James Egan Holmes, the suspect in the Colorado movie massacre.
ASSOCIATED PRESS Enlarge
SAN DIEGO — Those who knew the 24-year-old man in custody for the mass shooting at a Colorado movie theater describe him as a shy, intelligent person who grew up in San Diego with parents who were active in their well-to-do suburban neighborhood.
James Holmes, who was studying neuroscience in a Ph.D. program in Colorado, grew up in San Diego, where his parents still live on a quiet, street of two-story homes with red tile roofs. He played soccer at Westview High School and ran cross country before going to college to study neuroscience.
Neighbors say the family belonged to a Presbyterian church and hosted a Christmas party for residents.
"Our hearts go out to those who were involved in this tragedy and to the families and friends of those involved," Holmes' family said in a written statement today. "We ask that the media respect our privacy during this difficult time."
There have been no indications so far that Holmes had any run-ins with the law before Friday. San Diego Superior Court spokeswoman Karen Dalton said there were no records found under his name, not even for a traffic ticket. Riverside County prosecutors also have no criminal record for him, said John Hall, a spokesman for the district attorney's office.
Police in Colorado said Holmes fired into a crowded movie theater in the Denver suburb of Aurora while wearing a gas mask, killing 12 people and wounding 59 others. He was in police custody in Colorado and the FBI said there was no indication the attack was tied to any terrorist groups.
A furniture mover who lives several blocks from the suspect's apartment building said he shared a beer with him Tuesday at a neighborhood bar where they talked about Denver Bronco Peyton Manning.
Jackie Mitchell, the Aurora neighbor, said he recognized Holmes' photo on television and he described the suspect as smart with a "swagger."
"We just talked about football. He had a backpack and geeky classes and seemed like a real intelligent guy and I figured he was one of the college students," he said.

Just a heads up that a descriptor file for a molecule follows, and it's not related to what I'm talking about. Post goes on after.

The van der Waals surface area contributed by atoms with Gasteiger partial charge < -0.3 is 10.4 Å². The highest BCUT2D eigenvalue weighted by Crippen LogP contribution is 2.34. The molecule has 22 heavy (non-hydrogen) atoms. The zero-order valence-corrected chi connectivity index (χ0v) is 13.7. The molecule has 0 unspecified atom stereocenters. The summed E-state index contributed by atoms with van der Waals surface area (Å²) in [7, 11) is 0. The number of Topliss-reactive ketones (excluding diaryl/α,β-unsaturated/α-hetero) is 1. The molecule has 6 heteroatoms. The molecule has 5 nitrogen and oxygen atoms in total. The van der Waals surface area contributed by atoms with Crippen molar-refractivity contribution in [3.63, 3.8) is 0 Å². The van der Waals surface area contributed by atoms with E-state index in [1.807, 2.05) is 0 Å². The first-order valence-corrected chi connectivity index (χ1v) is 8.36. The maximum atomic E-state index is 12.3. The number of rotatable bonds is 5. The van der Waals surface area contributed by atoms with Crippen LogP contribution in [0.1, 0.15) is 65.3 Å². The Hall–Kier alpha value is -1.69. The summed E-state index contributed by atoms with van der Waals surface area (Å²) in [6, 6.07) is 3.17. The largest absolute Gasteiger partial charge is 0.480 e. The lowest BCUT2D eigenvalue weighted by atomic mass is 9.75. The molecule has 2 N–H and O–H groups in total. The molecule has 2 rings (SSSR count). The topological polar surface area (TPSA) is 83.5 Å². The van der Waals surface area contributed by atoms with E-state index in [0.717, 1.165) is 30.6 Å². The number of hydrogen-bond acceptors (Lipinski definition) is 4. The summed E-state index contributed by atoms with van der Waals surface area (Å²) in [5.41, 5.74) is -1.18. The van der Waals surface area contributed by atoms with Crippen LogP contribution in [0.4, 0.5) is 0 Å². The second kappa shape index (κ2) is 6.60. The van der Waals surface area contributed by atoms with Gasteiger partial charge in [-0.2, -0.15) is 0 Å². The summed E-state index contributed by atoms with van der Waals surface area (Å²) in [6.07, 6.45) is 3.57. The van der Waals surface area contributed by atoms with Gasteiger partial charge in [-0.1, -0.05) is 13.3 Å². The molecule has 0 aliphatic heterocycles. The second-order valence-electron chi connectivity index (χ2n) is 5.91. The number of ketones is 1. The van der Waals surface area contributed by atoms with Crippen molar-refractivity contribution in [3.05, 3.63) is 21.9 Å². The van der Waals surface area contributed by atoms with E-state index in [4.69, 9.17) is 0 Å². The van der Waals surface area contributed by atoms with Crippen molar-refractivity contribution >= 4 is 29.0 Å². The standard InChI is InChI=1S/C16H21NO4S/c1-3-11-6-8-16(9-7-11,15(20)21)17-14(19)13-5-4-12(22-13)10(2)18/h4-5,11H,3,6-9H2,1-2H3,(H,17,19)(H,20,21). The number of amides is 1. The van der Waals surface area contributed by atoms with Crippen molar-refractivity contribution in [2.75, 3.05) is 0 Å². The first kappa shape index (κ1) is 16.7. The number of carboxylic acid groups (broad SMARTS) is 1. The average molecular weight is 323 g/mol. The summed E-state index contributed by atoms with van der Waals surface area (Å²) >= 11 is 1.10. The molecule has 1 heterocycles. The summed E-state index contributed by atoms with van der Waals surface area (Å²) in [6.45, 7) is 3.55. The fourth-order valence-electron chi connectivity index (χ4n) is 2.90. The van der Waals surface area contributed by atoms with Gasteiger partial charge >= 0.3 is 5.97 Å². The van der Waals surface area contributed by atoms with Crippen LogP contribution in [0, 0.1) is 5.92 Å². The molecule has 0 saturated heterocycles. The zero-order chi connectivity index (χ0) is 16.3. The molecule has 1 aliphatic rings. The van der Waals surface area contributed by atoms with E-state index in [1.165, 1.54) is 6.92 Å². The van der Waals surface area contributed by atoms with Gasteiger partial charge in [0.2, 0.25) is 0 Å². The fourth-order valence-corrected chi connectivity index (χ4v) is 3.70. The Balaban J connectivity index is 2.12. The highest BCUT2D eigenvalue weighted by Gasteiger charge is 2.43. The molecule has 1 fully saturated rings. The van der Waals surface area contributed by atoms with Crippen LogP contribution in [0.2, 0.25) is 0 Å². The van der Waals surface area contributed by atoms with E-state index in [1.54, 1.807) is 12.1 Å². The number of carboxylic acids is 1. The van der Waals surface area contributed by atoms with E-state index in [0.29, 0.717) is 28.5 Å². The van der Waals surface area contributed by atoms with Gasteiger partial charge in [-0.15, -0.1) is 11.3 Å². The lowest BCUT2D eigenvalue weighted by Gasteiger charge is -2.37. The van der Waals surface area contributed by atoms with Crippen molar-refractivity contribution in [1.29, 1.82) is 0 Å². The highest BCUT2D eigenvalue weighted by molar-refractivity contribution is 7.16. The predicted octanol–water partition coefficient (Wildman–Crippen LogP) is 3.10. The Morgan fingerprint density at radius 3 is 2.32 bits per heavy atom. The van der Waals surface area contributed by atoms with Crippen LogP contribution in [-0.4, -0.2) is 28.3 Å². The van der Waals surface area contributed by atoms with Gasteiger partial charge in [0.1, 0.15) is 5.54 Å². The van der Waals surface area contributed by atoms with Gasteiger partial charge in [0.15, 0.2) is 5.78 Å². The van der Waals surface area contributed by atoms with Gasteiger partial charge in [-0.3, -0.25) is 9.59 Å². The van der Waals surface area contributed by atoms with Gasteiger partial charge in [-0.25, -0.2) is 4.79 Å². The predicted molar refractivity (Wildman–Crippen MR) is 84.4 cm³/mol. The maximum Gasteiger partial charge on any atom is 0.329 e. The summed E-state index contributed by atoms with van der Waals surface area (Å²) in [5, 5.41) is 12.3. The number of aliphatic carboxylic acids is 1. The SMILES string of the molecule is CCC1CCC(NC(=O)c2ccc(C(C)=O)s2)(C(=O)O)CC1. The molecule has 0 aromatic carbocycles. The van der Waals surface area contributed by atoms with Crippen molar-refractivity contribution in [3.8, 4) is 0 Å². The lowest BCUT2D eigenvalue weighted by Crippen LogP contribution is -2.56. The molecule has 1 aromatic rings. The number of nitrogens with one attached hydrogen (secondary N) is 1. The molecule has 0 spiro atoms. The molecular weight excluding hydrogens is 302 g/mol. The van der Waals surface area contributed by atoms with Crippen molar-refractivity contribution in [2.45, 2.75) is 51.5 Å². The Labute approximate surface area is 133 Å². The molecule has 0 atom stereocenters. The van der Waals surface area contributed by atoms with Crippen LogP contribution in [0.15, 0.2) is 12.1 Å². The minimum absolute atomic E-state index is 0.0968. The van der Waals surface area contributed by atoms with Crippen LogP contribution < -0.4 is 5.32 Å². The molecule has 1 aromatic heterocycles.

There was no reference made to a planned shooting, Mitchell said.
Early today, police escorted the suspect's father, a manager of a software company, from their San Diego home. The mother stayed inside the home, receiving family visitors who came to offer support.
San Diego police spokeswoman Lt. Andra Brown, spoke to reporters in the driveway of the Holmes' home, on behalf of the family.
"As you can understand, the Holmes family is very upset about all of this," she said. "It's a tragic event and it's taken everyone by surprise. They are definitely trying to work through this."
Anthony Mai, a 16-year-old who grew up next door to Holmes, described the suspect as "solitary" person who largely kept to himself but his behavior was nothing out of the ordinary.
"He felt a little bit concealed, but it wasn't too much. It was alright" he said. "This is just a feeling in my gut, but I felt like he had something, like he was being picked on or something."
His father, Tom Mai, a retired electrical engineer, said Holmes was quiet.
"I said hello to him once in a while. He seemed to be a shy guy," he told reporters.
He said the Holmes have lived at the San Diego home about 10 years and they were a "very, very nice family." Holmes mother is a nurse. The suspect also has a younger sister.
Mai said the mother told him the suspect couldn't find a job after earning a master's degree from a University of California school and so went back for another degree.
Holmes graduated from University of California, Riverside, in the spring of 2010 with a bachelor of science degree in neuroscience, said university spokesman Sean Nealon. No other details were immediately available about his life on campus, Nealon said.
In 2011, Holmes enrolled in the Ph.D. neuroscience program at the University of Colorado-Denver but was in the process of withdrawing, said spokeswoman Jacque Montgomery. University officials earlier said he was a student at the university's medical school.
Guidelines: Please keep your comments smart and civil. Don't attack other readers personally, and keep your language decent. Comments that violate these standards, or our privacy statement or visitor's agreement, are subject to being removed and commenters are subject to being banned. To post comments, you must be a registered user on toledoblade.com. To find out more, please visit the FAQ.